We cook our meals in the Optimus Terra Xpress HE: it’s large enough to make a real meal while still being lightweight. It also has a non-stick coat for easy cleaning and a built-in strainer so none of your precious food accidentally gets spilled.

There are a few other odds and ends you will need:

  • Mess kit so you actually have a way to consume your food.
  • Camper mug (this is optional, as you can always use your water bottle if you opt out of hot chocolate, cider, or tea).
  • Sponge and biodegradable soap to clean your dishes.
  • Bear Canister or a bag to store your food in (check to see if your trail has ample trees at your camping elevation if you’re going to use a bag, otherwise you’ll need a canister. Some trails actually require canisters).

Food: Think of meals and snacks that are high in fat and protein, since they burn slower than meals that are high in carbohydrates. You’ll also need to make sure you bring at least a day's extra worth of food, just in case something happens on the trail.

For snacking, we love this variety pack of protein bars: they’re perfect right before bed, in the morning, and throughout the day. For dinner, our customer bestsellers are Pasta Roma, Mexican Style Veggie Bowl (which is Gluten Free for those with dietary restrictions), and Pork Jambalaya (which is also Gluten Free). They’re all cram a lot of calories into each meal and are really lightweight.

Water: hydration is key when backpacking. Making sure you have enough water and are consuming it regularly is so important. You’ll notice quickly that your body is more prone to dehydration when you’re constantly on the move, so please remember to replenish regularly. We always have at least two water bottles with us along with a water filter. 

Kleen Kanteen water bottles are definitely on the heavier side, but they’re also made with steel and are more environmentally friendly than a plastic bottle. They’re also incredibly durable.

For water purification, we’re in love with the BeFree water filter: it’s the easiest and most effective way to get water free of bacteria, cysts, and sediment. It’s also crazy lightweight and collapsible which makes it great for storing.

We also recommend carrying electrolyte tablets. With all of the extra water you’re consuming and calories you’re burning, sometimes your electrolytes can become unbalanced. In those moments, having something like Nuun Enhanced Drink Tablets can really come in handy.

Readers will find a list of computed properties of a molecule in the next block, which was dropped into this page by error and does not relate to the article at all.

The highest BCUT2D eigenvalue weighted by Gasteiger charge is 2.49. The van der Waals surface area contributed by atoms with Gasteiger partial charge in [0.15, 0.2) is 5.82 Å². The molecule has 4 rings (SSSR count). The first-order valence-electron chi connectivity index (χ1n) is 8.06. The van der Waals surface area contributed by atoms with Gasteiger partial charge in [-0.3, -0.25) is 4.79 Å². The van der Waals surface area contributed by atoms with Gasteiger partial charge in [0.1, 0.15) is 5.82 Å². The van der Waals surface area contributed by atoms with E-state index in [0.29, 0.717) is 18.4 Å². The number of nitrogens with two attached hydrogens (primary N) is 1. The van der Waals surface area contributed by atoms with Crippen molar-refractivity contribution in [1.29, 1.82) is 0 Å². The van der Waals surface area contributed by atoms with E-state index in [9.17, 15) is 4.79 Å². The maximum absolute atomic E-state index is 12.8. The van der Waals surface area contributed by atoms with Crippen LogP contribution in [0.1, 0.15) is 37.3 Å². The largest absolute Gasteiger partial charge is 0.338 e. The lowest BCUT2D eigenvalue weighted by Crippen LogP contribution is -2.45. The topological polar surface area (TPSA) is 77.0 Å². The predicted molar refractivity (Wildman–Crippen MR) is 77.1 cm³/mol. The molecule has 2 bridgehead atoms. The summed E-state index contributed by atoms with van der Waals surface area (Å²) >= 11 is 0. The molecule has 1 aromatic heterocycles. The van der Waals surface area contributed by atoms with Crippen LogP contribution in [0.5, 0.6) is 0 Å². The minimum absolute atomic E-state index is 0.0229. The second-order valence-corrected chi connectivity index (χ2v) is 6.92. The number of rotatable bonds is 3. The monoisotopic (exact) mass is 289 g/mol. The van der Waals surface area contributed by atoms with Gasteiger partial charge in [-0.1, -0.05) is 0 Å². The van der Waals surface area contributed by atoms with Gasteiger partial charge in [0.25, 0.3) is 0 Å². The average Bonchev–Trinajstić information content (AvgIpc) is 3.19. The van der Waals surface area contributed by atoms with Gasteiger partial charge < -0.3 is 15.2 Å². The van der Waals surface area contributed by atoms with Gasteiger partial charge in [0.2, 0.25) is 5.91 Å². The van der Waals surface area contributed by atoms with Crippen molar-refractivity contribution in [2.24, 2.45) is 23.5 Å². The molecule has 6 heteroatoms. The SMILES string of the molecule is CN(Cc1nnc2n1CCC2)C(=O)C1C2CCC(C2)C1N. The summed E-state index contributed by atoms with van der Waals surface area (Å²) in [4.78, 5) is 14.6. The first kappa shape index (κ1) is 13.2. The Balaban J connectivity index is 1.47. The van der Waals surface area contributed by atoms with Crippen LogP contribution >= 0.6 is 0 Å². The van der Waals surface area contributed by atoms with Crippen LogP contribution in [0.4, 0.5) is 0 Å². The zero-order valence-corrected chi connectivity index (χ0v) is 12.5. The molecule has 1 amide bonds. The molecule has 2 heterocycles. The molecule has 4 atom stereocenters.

Lighter/matches: while you need a fire source to start your stove, having a way to make a fire due to unexpected events is equally important. We recommend bringing waterproof matches or a windproof lighter in your pack along with a small fire starter (in case natural resources are limited). While we hope you’ll never need to make an emergency fire to prevent hypothermia or use it as a signal if you get lost, it’s always best to prepare for the unexpected and have some peace of mind.

CLOTHING

The key to dressing for backpacking is to dress in layers. There are three steps to layering:

  • Step 1: base layers, like the ones in our trail wardrobe collection. Ideally you want base layers made from wool because it’s moisture wicking, keeping your skin nice and dry, although some people feel comfortable in other materials depending on the climate. Look for the weight of the wool: lower numbers (in the 100s) are ideal for hotter weather, while higher numbers (in the 200s) are great for cold weather.
  • Step 2: mid layers help keep you insulated from the cold and retain your body heat. Think fleeces, vests, and puffy jackets.
  • Step 3: outer layers, like wind shells or rain coats, protect you from the wind and keep moisture out.  

When you layer well, you can add and remove your layers as you hike or perform camp duties. This allows you to stay warm or cool, but not overheat and sweat a ton. You’ll also need:

  • Underwear: these Smartwool undies are amazing for odor control and wicking away sweat. They also dry really well if you want to wash them in a lake or river.
  • Sports Bra
  • Shirt(s): both long sleeve and short is generally recommended
  • Shorts & pants
  • Wool socks (micro, mini, or mid-crew depending on your sock height preference)
  • Gloves (weather depending, but usually good to have anyways)

Navigation

Most of us use our phones for just about everything. The GPS on your phone is a fantastic tool to use when you’re hiking. While it’s great to have, make sure you also bring a map along with your compass, and know how to read it. Sometimes weather conditions change unexpectedly, or you find yourself off the trail accidentally, or you get turned around after checking out that epic view; a topographic map and compass will help you navigate safely back to the main path.

Emergency Items

These are the items you hope you’ll never need, but will be so grateful for if an unexpected event should arise. You can read more about the Ten Essentials here. Here’s what you’ll need for backpacking:

  • First Aid Kit: no matter how short of a trip you’re going on, you should always bring a first aid kit that will have enough supplies for yourself and your other party members. We also recommend a tourniquet and making sure you know how to use it.
  • Headlamp: In case you are hiking later than intended, or you need to light your way around your campsite, you should always have a headlamp with you, as well as additional batteries.
  • Multi-Tool or knife: use it for first aid, to repair your broken gear, meal time, etc. You can get one as simple and lightweight as you want, or as multifunctional as you need. Just remember to take it out of your pack if you’re going through security! We love this Leatherman—it has a number of different pliers, wire cutters, knife, saw, hammer, bottle and can openers, a diamond-coated sharpener, fire starter, whistle, etc.